VAIO User Guide SVE1111 Series


Notes on Using the Wireless LAN Function

Before using the wireless LAN function, read the following precautions for correct use.
  • In some countries or regions, using the wireless LAN products may be restricted by the local regulations.

  • Wireless LAN devices work on the 2.4 GHz band, which is used by a variety of devices. Wireless LAN devices use the technology to minimize radio interference from other devices that use the same band; however, radio interference may still slow communication speeds, reduce communication range, or cause communication failure.

  • If both the BLUETOOTH function and the 2.4 GHz wireless LAN function of your VAIO computer are enabled, interference may occur and cause slower communication speeds or other problems.

  • To communicate via a wireless LAN while you are on the road, you may need to contract with a wireless LAN connection service provider.

  • If your VAIO computer is equipped with the IEEE 802.11a/b/g/n standard, outdoor use of the 5 GHz wireless LAN function is prohibited by law.

  • The communication speed and range may vary depending on the following conditions:

  • Distance between devices

  • Existence of obstacles between devices

  • Device configuration

  • Radio conditions

  • Ambient environment (including wall material, etc.)

  • Software in use
    Communications may be cut off depending on radio conditions.

  • The data transfer rate specified in the specification is the theoretical maximum, and may not reflect actual data transfer rate.

  • Actual communication speed may not be as fast as the one displayed on your VAIO computer.

  • The 2.4 GHz wireless LAN and 5 GHz wireless LAN frequency bands are not communicable with one another.

  • The data transfer rate of IEEE 802.11g and IEEE 802.11n (2.4 GHz) may be affected by interference when used with an IEEE 802.11b product. Also, IEEE 802.11g and IEEE 802.11n automatically lower the transfer rate to maintain compatibility with an IEEE 802.11b product. The transfer rate may be regained by changing the channel settings of your access point.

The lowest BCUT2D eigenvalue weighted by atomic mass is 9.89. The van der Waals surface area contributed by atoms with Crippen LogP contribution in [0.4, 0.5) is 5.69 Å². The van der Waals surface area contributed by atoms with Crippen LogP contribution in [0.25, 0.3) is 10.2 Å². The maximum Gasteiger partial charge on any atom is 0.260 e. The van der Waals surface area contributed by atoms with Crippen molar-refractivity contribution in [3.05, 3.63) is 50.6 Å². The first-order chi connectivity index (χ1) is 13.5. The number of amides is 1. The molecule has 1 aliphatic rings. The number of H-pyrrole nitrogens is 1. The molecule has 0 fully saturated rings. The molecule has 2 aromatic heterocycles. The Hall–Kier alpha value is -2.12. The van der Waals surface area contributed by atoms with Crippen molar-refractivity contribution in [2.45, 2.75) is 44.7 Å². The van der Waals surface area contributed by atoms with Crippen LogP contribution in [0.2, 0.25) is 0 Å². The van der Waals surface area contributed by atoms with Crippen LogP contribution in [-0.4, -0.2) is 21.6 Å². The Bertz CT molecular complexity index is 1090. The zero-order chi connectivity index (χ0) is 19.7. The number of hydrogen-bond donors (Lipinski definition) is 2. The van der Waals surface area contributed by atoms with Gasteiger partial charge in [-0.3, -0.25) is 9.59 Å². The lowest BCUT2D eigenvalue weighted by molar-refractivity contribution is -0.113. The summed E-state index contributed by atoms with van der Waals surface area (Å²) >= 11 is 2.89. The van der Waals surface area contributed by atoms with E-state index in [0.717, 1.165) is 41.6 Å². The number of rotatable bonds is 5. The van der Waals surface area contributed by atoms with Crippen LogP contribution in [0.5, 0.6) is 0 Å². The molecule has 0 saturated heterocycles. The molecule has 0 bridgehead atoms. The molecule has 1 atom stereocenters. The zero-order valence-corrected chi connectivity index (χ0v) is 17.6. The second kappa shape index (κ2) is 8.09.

• The IEEE 802.11a standard and the IEEE 802.11n standard are not available on ad-hoc networks.

  • To stop the wireless LAN function abruptly, turn off your VAIO computer.

  • The WLAN standard includes the encryption methods: Wired Equivalent Privacy (WEP), which is a security protocol, Wi-Fi Protected Access 2 (WPA2), and Wi-Fi Protected Access (WPA). Proposed jointly by the IEEE and Wi-Fi Alliance, both WPA2 and WPA are specifications of standards based on interoperable security enhancements that increase the level of data protection and access control for existing Wi-Fi networks. WPA is designed to be forward compatible with the IEEE 802.11i specification. It utilizes the enhanced data encryption Temporal Key Integrity Protocol (TKIP) in addition to user authentication using 802.1X and Extensible Authentication Protocol (EAP). Data encryption protects the vulnerable wireless link between clients and access points. Besides that, there are other typical LAN security mechanisms to ensure privacy, such as: password protection, end-to-end encryption, virtual private networks, and authentication. WPA2, the second generation of WPA, provides stronger data protection and network access control and is also designed to secure all versions of 802.11 devices, including 802.11b, 802.11a, 802.11g, and 802.11n standards, multi-band and multi-mode. In addition, based on the ratified IEEE 802.11i standard, WPA2 provides government grade security by implementing the National Institute of Standards and Technology (NIST) FIPS 140-2 compliant AES encryption algorithm and 802.1X-based authentication. WPA2 is backward compatible with WPA.

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